For over six years I cried every day and every night, awake and eventually in my sleep. It frightens me still to even think about it. My counselors all expected me to pull out some devastating event in my past to get beyond, and since there wasn’t one I couldn’t get anywhere. So with only myself to blame, my mental state got worse. By age 21, there was very little left of who I once was or how I once envisioned life. I hated life. I fantasized about escaping to a distant place, far from everyone. But what I really hated was myself. And I couldn’t escape her. So I found comfort in the aisles of the drug stores with liquor and sleeping pills in my hands – the feel of final relief.
But I didn’t really want to die. I knew it wouldn’t help. I just wanted to sleep for a very long time until whatever this was had passed. I have known depression since then and even my darkest times now can’t scratch the surface of what that was. Despite all the reasonable explanations, I knew that something was biologically wrong. Now I see that where I attributed my physical symptoms to emotional loneliness, anxiety and incompetence, they were actually my body’s reaction to the natural, although untimely, production of stress hormones. Normally, that wave of physical emotion prepares one for action, to fight or escape in times of need. Mine had activated without warrant and was unable to turn off.
Like many of you, it was my mom that finally diagnosed me. After seeing an endocrinologist at a nationally known hospital for acne, it was she who convinced him to test me for Cushing’s. I can still remember vividly the moment the doctor explained the diagnosis to me. The cause was a tumor in my pituitary gland. Many ask, was that depressing to know? Not for Cushing’s patients, I say. We know that those words are the greatest words we can hear – because for the first time in years we again experience hope.
I can’t say that my road to recovery has been easy, but that is another story to tell. My first surgery was not successful and I choose an immediate bilateral adrenalectomy since 1) I could not survive much longer in my current state and 2) the severe mental and physical complications of my first procedure left me terrified of a repeat surgery. Within a year I had lost weight, my energy increased and my gastric pain left, yet my depression lingered. Reprogramming a mind is not an easy task. Many years of psychologically distorted thinking patterns will not disappear in ‘6 months to a year’ even though removal of the initial biological cause, elevated cortisol, does improve one’s mental state greatly. Moreover, I now lived in fear I might feel that way again. Three years passed and I still hung in a void of depression. Then, somewhere in the chaos of recovery, as I lay down one night I made a discovery: I realized I was thinking, well…nothing. It was my first taste of peace in years.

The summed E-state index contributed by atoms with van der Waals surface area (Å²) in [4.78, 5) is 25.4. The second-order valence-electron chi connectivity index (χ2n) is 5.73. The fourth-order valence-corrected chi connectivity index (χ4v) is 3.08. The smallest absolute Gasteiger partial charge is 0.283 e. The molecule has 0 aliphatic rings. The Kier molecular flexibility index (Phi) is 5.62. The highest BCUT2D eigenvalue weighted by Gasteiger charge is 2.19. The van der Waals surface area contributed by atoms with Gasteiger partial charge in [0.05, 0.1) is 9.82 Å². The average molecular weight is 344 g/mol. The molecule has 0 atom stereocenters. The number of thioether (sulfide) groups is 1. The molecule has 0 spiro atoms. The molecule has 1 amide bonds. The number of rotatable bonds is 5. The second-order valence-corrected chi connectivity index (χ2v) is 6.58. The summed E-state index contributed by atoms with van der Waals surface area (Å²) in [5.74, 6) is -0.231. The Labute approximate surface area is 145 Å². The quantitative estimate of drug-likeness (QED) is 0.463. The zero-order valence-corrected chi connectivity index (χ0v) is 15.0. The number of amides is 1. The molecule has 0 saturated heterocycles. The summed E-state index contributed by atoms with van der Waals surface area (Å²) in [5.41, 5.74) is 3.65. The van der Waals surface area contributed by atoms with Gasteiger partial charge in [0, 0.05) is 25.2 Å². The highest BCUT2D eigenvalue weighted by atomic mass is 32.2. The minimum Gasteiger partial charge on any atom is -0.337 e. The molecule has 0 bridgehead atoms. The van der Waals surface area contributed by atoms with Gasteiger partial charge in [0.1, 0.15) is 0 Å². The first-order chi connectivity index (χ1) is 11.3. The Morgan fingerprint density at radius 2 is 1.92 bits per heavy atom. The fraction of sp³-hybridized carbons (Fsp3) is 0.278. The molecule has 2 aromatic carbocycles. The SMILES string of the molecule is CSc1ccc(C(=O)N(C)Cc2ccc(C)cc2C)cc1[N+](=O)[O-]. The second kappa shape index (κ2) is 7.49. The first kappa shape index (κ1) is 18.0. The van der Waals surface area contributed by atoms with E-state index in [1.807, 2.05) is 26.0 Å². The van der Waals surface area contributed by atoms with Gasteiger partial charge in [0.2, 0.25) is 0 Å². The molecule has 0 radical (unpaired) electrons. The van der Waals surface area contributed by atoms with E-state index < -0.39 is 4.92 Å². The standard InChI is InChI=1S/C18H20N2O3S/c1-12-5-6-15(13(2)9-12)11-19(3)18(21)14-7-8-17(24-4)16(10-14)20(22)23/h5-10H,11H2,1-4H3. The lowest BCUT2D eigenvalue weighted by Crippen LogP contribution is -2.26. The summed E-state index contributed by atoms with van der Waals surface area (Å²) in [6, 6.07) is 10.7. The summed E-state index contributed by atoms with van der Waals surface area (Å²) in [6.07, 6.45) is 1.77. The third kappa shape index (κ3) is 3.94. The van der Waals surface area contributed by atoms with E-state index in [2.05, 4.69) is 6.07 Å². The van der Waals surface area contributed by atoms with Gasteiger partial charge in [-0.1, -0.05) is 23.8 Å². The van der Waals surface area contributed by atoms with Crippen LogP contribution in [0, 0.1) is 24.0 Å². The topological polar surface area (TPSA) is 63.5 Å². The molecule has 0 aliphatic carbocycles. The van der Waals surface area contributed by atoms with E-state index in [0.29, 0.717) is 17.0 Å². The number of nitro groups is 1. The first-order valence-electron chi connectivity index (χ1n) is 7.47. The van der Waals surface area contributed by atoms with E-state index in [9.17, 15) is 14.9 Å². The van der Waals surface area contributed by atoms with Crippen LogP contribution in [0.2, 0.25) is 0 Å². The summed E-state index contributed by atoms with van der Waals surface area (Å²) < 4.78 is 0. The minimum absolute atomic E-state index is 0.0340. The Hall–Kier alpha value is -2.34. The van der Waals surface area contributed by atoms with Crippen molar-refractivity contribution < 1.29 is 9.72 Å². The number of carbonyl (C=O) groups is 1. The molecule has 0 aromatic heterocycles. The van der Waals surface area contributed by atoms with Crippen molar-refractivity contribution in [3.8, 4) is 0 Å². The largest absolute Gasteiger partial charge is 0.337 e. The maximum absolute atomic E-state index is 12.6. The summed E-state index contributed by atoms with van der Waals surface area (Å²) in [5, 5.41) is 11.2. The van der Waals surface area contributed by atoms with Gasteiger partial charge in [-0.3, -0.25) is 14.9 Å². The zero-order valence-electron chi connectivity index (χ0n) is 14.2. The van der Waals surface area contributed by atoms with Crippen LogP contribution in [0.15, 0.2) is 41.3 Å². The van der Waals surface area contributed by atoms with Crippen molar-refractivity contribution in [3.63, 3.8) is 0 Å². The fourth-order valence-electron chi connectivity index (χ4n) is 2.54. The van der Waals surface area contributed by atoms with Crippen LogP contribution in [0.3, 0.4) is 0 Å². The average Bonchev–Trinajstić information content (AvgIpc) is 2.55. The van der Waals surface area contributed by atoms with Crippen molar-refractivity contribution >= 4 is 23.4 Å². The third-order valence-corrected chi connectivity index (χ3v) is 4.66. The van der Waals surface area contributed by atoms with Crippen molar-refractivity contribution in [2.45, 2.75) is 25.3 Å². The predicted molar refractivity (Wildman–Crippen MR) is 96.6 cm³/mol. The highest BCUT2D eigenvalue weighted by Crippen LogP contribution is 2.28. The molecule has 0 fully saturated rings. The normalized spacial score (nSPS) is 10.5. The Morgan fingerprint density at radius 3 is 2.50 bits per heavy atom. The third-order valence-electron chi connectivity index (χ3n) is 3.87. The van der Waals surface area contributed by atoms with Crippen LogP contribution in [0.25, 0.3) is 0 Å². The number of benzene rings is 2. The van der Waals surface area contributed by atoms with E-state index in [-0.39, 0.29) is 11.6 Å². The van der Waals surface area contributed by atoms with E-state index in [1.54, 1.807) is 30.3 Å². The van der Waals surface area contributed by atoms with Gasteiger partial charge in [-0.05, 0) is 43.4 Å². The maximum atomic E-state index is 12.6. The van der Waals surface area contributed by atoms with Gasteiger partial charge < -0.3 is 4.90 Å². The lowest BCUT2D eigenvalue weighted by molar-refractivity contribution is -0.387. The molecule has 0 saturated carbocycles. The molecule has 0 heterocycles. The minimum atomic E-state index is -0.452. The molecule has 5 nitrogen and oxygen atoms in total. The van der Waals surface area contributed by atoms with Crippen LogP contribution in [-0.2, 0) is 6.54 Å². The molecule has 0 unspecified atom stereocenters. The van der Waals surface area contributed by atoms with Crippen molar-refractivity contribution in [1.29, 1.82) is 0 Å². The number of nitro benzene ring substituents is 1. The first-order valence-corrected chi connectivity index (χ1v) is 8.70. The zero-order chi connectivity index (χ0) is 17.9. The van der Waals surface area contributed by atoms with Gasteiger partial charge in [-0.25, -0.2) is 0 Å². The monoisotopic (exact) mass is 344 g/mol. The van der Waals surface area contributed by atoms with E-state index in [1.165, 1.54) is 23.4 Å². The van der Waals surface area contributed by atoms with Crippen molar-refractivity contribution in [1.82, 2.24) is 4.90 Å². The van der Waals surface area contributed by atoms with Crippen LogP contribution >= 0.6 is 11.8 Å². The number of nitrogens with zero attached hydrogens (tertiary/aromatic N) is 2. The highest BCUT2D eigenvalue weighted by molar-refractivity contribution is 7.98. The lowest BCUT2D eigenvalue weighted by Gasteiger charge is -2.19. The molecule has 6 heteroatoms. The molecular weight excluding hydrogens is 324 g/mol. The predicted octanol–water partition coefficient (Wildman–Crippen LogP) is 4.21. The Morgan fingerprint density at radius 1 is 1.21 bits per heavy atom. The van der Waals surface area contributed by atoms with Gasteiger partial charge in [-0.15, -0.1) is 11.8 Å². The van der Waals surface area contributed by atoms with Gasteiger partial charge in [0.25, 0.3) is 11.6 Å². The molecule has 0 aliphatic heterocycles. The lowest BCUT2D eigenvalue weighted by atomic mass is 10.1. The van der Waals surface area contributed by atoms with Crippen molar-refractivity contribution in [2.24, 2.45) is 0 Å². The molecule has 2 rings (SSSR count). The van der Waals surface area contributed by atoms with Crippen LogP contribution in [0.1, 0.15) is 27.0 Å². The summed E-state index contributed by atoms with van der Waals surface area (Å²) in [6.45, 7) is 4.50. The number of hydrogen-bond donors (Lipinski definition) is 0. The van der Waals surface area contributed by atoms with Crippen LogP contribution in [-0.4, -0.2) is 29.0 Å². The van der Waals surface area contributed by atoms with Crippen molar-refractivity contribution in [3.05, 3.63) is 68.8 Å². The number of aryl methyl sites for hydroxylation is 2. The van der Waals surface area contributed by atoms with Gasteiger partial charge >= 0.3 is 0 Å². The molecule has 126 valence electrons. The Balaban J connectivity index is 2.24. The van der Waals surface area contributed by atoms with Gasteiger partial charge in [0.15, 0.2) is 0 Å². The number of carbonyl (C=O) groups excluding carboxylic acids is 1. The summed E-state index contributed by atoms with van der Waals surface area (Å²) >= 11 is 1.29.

It was the beginning of my new self.
Since then it has taken time and skill building for me to recover. I have had to relearn how to enjoy life and how to interact with people. I’ve acknowledged that the years of elevated cortisol during a period of neurodevelopment may have altered my brain’s emotional responses. I’ve had to accept that some of my cognitive ability may have been lost. Much of my eyesight is lost. And frankly, I have mourned for many years the person I might have been if….For us, we know that sentence ends with the word Cushing’s.
Yet, as I enter my 10th birthday I give you an offering of hope and perspective.
1) Life isn’t perfect. In the midst of my sorrow at what I had lost I saw someone in a wheelchair. I thought, this person had a different life once, too. I realized many people have unforeseen medical problems that bring about life changes. We are not alone. Somehow, it helped me to let go.
2) Accept and enjoy who you are now. Some people will insist that after a year or so of remission life goes back to normal. I insist that it may – or it may not. If you are one of the latter there is nothing more frustrating than thinking you should be back to someone whom you are not. It is hard to accept change, but easier than always looking back.
3) Focus on your accomplishments and possibilities. In writing this I am reminded of how far I have come. Life is so overwhelmingly better now that I am ashamed to say I once again take it for granted – that having the ability to think a peaceful thought for over a second has become trivial. So in your doubts, I hope you find Life can get better. Sometimes it takes work. Sometimes it takes acceptance. Both lead to the same outcome and I hope you can relish the good in life.
I lived a happy life for 15 years. I lived in misery for 10. Now I am working on being content. I may not have everything in common with who I once was, but I have one important commonality: ownership of my Self. We don’t have to keep mourning who we became; we can focus on who we are. Once our shadow has lifted we emerge with choice. Our Cushing’s no longer controls us.
So, happy 10th birthday, Me. Happy birthday to all of you.
I currently work with the Neuroendocrine program at the University of Virginia and am interested in psychology research, life-skills training and creative arts. I’m also a contact for the Cushing’s support group with a focus on both educating and supporting other Cushing’s patients.
Newsletter: Summer, 2011